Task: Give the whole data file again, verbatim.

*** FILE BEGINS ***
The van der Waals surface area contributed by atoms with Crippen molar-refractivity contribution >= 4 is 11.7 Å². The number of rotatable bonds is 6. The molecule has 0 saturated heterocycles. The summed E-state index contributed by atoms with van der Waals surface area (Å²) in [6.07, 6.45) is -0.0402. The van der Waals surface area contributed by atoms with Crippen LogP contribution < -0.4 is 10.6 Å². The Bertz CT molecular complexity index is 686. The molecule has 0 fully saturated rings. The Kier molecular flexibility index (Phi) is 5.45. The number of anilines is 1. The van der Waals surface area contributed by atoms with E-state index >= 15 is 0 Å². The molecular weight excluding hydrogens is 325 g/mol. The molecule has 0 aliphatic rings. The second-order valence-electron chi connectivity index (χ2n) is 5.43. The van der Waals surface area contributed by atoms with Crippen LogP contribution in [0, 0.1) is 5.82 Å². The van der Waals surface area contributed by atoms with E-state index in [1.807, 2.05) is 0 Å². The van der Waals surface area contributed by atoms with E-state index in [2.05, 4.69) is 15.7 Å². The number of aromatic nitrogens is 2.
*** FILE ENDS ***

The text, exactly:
The van der Waals surface area contributed by atoms with Crippen molar-refractivity contribution >= 4 is 11.7 Å². The number of rotatable bonds is 6. The molecule has 0 saturated heterocycles. The summed E-state index contributed by atoms with van der Waals surface area (Å²) in [6.07, 6.45) is -0.0402. The van der Waals surface area contributed by atoms with Crippen LogP contribution < -0.4 is 10.6 Å². The Bertz CT molecular complexity index is 686. The molecule has 0 fully saturated rings. The Kier molecular flexibility index (Phi) is 5.45. The number of anilines is 1. The van der Waals surface area contributed by atoms with E-state index >= 15 is 0 Å². The molecular weight excluding hydrogens is 325 g/mol. The molecule has 0 aliphatic rings. The second-order valence-electron chi connectivity index (χ2n) is 5.43. The van der Waals surface area contributed by atoms with Crippen LogP contribution in [0, 0.1) is 5.82 Å². The van der Waals surface area contributed by atoms with E-state index in [1.807, 2.05) is 0 Å². The van der Waals surface area contributed by atoms with E-state index in [2.05, 4.69) is 15.7 Å². The number of aromatic nitrogens is 2.